Photo credit: United Soybean Board

By Summer Allen and Máximo Torero

On July 6, U.S. President Donald Trump imposed a 25% tariff on a range of Chinese goods worth $34 billion. China retaliated immediately with 25% tariff on U.S. goods, including agricultural products. While the goal of the tariff, according to the U.S. President, is to protect jobs and intellectual property, the impacts to U.S. producers has been and may continue to be substantial. Less than a week later, on July 19, U.S. soy prices hit a ten-year low, with the August futures for the price of a bushel at $8.39 and November futures at only $8.55.

Source: Bloomburg

China is the largest market for soybeans from the U.S, purchasing around a third of the U.S. production; soybeans make up almost half of the $20 billion per year exports to China from the U.S. However, more than 830,000 metric tons of soybean exports to China have been cancelled since April. Soybeans are used as a protein source for feeding livestock and for cooking oil but despite subsidies to Chinese farmers to grow soy, the farmers are not growing enough to keep up with local demand.

As mentioned by Senior Research Fellow Joe Glauber in April, restrictions on trade can be costly. Already, competitors are stepping in to fill the void as after the announcement of the tariffs, the soybean premiums increased greatly in Brazil, but the country does not export enough to meet demand alone. As of July 18, the Financial Times reported Brazilian soybean prices were at a four-year high compared to those in the U.S. as China seeks other sources for their imports. Looking at futures for the past few years, we see that the 2018 decline in soy prices has been substantial and does not appear to be uniquely associated with the average seasonal variability that is normally seen.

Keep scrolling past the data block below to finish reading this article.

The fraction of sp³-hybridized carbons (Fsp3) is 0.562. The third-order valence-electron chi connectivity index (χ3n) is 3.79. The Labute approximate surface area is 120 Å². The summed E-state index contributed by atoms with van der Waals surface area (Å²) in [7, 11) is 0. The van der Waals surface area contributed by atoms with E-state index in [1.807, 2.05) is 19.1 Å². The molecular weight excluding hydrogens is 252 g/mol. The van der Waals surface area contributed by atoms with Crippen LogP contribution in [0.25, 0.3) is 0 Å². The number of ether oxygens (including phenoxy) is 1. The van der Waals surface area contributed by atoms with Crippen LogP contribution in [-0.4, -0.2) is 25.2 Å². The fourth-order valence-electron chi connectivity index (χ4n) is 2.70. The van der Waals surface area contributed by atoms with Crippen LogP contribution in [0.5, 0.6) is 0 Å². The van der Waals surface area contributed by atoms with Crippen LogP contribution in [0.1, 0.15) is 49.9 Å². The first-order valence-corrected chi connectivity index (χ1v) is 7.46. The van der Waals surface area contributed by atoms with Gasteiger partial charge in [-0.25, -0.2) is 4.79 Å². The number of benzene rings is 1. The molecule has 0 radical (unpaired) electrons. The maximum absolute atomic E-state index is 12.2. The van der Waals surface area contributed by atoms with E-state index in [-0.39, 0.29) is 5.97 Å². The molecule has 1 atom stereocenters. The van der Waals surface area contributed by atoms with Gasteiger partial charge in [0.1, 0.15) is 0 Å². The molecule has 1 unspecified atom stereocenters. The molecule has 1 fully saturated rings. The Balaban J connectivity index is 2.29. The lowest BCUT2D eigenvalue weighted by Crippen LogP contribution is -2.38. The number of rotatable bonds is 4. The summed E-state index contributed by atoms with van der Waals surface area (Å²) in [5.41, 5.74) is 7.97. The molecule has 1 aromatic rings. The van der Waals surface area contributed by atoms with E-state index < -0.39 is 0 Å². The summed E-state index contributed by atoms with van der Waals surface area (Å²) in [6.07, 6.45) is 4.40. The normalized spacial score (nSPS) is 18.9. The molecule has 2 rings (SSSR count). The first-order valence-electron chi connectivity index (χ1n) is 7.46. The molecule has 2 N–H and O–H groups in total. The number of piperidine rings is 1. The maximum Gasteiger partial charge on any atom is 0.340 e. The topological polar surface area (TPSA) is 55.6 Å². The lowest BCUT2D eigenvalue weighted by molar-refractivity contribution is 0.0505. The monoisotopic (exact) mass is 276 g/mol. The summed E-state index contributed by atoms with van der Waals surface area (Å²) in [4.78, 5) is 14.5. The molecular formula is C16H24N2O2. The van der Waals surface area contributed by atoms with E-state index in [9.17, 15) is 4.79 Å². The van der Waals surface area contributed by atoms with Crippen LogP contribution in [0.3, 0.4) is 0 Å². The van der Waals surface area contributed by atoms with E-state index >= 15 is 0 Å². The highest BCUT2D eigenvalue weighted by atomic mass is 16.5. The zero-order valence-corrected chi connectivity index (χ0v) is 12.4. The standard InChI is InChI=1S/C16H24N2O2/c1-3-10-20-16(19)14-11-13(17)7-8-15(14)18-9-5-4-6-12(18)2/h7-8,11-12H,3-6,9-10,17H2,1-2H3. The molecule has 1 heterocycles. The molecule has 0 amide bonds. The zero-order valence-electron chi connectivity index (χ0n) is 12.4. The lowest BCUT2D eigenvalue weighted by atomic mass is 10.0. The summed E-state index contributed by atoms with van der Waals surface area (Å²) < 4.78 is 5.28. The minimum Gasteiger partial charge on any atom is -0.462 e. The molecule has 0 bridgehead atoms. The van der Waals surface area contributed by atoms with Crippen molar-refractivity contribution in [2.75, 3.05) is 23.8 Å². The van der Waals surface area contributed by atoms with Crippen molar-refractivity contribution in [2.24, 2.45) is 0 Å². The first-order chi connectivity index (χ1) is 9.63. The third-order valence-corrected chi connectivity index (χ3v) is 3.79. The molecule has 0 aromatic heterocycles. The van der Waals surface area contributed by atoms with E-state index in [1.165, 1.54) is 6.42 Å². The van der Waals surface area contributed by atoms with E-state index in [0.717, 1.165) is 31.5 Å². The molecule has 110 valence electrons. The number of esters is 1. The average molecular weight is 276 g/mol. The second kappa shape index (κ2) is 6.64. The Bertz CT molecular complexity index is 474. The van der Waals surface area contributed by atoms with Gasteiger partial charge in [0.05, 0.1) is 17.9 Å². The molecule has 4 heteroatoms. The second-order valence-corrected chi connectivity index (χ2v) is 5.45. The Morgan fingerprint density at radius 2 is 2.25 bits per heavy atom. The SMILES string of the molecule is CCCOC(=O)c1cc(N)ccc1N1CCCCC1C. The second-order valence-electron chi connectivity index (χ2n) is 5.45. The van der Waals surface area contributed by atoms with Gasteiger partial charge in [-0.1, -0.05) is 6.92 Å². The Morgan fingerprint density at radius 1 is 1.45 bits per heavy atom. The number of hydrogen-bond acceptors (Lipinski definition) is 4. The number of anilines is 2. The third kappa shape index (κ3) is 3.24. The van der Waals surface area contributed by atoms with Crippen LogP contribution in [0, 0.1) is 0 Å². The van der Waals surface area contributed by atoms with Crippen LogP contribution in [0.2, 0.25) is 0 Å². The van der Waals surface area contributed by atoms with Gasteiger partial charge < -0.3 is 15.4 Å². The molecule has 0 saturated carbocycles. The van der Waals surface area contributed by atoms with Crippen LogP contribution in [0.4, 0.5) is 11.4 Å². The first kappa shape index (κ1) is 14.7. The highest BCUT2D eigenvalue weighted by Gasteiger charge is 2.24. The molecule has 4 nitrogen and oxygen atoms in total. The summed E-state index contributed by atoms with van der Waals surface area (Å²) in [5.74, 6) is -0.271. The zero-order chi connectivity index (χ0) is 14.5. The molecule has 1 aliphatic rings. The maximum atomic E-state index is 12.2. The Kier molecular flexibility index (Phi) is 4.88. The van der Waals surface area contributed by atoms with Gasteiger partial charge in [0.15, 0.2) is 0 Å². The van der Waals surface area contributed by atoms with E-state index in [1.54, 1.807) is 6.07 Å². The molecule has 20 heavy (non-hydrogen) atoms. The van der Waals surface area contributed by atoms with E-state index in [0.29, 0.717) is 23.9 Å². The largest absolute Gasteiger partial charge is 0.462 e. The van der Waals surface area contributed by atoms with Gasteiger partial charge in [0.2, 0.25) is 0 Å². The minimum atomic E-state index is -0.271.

Soybean Futures Prices

Source: Author’s calculations using Chicago exchange market

Currently, these actions have also resulted in an increase of excessive price volatility*(see rectangle area in graph below representing the number of realizations of price volatility exceeding the 95th percentile of the predicted historical volatility) potentially creating future problems in the soybean market by increasing more uncertainty to producers and potentially affecting consumers (for further reference, see Kalkuhl, von Braun, and Torero, 2016)**.

*A time period of excessive price volatility: A period of time characterized by extreme price variation (volatility) is a period of time in which we observe a large number of extreme positive returns. An extreme positive return is defined to be a return that exceeds a certain pre-established threshold. This threshold is normally taken to be a high order (95 or 99%) conditional quantile, (i.e. a value of return that is exceeded with low probability: 5 or 1%). In this model, we are using the 95% quantile and look at time in 60-day increments.
** Food Price Volatility and Its Implications for Food Security and Policy. Springer International. ISBN: 978-3-319-28199-5. http://www.ifpri.org/publication/food-price-volatility-and-its-implicati...

Summer Allen is a Senior Research Coordinator in the Markets, Trade, and Institutions Division and Máximo Torero is Executive Director for Argentina, Bolivia, Chile, Paraguay, Perú and Uruguay at the World Bank.

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